Girls Can’t Surf provides a fascinating insight into the development of women’s pro surfing.
Archival footage and interviews with some of the sport’s pioneering surfers chart the progress of the profession from the 1980s when the women were treated like second class citizens.
While the men received `rock star’ treatment, the women were forced to share dorm rooms with no hot running water.
They were also made to wear impractical bathing suits and had to hold their competition during the men’s lunchbreak when the bikini competitions started.
The women were also forced to compete when the waves weren’t considered big enough to be worthy of the men’s competition. And they earnt a tenth of the prize money of the men.
Through interviews with a number of surfers including Jolene and Jorja Smith, Jodie Cooper, Pam Burridge, Frieda Zamba,Wendy Botha, Pauline Menczer and Layne Beachley we learn about the many battles the women had with the male surfers, corporate sponsors and the governing body.
The documentary explains their motivations and explores their wins and setbacks. Sponsorship was a major issue. While even men who won just a few heats had no troubles finding sponsors, the women had to be at the top of their game, good looking and willing to hide their sexuality.
It wasn’t until 1989, when organisers of the world’s preeminent surfing competition, Huntington Beach OP Pro, decided to drop the women’s event in a bid to devote more prize money to the top 30 male surfers, that media began to take notice. Mass revolt against the decision forced the OP to renege.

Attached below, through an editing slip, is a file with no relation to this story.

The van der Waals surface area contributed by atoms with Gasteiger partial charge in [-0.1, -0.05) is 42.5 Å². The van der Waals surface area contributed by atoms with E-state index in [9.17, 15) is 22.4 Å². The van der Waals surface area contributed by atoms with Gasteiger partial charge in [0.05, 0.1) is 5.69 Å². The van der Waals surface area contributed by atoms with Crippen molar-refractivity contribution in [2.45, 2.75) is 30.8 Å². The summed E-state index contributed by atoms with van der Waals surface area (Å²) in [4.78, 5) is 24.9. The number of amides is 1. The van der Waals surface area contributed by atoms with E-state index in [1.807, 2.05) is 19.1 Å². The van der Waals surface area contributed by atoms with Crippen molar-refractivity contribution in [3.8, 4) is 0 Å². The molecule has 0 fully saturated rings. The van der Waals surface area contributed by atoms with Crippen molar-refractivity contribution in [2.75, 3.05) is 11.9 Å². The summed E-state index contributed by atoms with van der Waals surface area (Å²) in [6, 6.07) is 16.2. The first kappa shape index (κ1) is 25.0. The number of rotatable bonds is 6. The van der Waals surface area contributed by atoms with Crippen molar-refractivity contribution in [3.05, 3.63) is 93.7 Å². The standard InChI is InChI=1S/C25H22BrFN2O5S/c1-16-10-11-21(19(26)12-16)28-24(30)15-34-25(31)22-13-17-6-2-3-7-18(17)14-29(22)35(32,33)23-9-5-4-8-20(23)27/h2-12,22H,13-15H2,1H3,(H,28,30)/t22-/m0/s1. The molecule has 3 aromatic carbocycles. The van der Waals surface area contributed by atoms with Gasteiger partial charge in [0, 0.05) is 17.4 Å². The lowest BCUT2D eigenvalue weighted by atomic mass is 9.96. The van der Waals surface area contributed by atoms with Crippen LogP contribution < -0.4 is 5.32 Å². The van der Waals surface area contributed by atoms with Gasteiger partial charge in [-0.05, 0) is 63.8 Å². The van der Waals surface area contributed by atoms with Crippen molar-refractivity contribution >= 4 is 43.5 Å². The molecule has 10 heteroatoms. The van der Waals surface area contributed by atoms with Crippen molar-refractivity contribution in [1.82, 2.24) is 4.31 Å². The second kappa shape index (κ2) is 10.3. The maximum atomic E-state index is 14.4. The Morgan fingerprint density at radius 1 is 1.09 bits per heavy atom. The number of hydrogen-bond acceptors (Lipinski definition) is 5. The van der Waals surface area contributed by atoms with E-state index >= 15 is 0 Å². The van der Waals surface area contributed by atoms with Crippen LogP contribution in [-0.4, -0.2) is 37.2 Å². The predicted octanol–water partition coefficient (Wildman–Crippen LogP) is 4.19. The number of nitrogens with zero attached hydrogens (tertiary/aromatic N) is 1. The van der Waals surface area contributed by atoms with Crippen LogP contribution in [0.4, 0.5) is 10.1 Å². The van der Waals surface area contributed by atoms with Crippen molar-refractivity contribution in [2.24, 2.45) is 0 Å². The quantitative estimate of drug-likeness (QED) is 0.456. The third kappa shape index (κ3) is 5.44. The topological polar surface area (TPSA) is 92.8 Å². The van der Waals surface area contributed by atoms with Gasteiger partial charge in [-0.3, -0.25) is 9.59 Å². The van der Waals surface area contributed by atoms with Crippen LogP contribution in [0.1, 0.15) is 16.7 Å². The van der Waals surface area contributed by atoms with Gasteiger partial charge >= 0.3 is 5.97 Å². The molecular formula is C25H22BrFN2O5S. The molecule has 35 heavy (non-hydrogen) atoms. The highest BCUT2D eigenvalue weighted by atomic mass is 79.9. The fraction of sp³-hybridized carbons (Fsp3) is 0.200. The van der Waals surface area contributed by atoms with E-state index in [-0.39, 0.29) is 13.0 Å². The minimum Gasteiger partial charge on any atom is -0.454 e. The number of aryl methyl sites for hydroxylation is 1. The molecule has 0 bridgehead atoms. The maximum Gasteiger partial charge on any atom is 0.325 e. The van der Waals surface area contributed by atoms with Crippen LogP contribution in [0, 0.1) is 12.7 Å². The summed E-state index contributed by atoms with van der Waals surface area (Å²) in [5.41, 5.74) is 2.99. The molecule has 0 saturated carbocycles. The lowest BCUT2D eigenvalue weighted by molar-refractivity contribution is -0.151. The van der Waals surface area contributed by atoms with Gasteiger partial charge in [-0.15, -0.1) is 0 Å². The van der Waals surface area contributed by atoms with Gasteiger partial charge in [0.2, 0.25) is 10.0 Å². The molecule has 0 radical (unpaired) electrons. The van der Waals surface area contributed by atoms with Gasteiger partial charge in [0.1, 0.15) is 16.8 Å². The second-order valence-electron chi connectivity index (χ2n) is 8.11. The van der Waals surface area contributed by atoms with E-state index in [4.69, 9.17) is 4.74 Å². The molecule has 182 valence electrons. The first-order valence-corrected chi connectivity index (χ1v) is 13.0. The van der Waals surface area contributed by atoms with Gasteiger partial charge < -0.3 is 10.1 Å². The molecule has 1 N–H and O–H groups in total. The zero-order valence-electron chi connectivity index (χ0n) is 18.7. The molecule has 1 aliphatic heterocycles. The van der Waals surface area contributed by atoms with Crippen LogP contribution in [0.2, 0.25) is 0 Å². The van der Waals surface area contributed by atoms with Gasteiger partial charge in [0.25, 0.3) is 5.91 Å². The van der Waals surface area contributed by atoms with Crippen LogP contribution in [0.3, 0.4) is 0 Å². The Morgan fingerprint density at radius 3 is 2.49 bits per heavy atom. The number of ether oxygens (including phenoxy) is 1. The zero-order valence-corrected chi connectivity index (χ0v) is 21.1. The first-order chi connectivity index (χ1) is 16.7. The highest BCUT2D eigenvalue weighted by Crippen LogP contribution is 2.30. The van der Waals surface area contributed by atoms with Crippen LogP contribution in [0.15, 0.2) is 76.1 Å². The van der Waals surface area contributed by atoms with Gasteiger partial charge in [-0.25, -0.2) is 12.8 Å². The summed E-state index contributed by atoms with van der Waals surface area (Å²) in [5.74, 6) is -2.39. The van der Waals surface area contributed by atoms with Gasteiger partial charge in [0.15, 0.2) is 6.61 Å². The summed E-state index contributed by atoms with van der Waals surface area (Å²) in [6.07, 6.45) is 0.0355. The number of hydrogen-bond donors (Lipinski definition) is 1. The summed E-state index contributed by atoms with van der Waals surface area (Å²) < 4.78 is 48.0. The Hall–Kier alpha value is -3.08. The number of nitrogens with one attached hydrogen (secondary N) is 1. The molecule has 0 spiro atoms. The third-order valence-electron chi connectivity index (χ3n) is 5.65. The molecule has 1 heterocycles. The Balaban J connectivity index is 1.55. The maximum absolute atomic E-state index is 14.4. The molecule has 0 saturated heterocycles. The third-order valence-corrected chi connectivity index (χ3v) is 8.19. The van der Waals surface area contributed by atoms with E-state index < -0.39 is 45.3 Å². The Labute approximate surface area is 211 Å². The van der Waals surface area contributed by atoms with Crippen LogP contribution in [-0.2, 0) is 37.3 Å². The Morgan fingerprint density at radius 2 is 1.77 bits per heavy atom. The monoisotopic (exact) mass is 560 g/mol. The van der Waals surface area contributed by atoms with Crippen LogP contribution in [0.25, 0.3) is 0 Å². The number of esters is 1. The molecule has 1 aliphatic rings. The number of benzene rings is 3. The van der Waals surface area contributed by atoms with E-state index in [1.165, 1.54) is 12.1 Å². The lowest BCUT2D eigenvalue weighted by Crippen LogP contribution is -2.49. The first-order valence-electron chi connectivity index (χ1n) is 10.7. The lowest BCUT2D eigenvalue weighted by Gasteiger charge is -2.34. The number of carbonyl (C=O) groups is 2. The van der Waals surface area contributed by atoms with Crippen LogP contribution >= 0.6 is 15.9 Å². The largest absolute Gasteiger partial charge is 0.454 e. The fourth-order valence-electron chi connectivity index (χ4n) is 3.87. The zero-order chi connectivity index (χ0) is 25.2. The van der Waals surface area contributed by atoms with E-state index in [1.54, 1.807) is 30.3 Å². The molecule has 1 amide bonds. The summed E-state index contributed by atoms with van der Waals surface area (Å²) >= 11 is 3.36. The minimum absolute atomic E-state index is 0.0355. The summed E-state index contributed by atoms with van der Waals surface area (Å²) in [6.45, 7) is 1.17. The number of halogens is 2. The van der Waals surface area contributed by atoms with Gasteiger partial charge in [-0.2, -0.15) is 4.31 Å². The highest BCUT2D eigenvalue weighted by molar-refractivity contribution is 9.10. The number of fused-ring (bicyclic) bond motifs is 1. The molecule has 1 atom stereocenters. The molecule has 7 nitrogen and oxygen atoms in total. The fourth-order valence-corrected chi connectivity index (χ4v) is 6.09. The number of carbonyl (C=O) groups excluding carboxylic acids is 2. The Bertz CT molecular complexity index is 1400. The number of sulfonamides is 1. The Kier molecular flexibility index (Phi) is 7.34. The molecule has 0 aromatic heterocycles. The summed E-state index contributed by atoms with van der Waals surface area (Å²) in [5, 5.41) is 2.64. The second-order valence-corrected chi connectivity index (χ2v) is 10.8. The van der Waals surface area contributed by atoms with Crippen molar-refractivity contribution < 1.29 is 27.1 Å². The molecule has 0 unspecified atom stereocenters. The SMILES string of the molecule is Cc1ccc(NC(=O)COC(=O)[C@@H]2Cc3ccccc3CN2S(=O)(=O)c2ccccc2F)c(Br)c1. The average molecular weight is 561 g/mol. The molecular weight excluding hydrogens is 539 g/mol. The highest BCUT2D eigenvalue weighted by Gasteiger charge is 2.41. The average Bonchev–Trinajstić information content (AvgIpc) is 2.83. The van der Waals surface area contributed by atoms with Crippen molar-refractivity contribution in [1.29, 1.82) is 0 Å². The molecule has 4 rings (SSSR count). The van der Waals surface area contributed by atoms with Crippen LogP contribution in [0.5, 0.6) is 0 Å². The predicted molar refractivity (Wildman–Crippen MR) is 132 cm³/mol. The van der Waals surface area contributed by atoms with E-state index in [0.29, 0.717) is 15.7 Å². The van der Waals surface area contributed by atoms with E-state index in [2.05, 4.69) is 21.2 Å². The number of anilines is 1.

Things got worse before they got better following the 1991 recession, which saw the sport plunge into crisis and women again bearing the brunt of the situation. As a result, almost half of the top eight female surfers retired in the mid-90s.
As we learn the breakthrough came in 1993 when Quicksilver noticed that girls were wearing boys’ boardshorts, prompting the expansion of its bikini brand, Roxy, to include dedicated surf wear for women.
Within four years, Roxy was turning over US$600 million annually. Suddenly, what was once an inconceivable sport for women, became fashionable, with millions of young girls buying boardshorts and an entirely new generation of female surfers coming through the ranks.
Yet it would take a further 25 years for equality. This occurred in 2018 when a photo of Ballito Pro Junior winners, Rio Waida and Zoe Steyn, highlighted the 50 per cent difference in prize money between the male and female winners. In 2019 the women finally received the same prize money as the men.
Hearing about the many personal challenges the women faced and the physical and psychological damage caused by those challenges is a highlight of Girls Can’t Surf. Their honesty ensures we understand far more about how women’s surfing evolved and the personal toll that journey took on some of its trailblazers.
Girls Can’t Surf is currently showing at selected cinemas around Australia.
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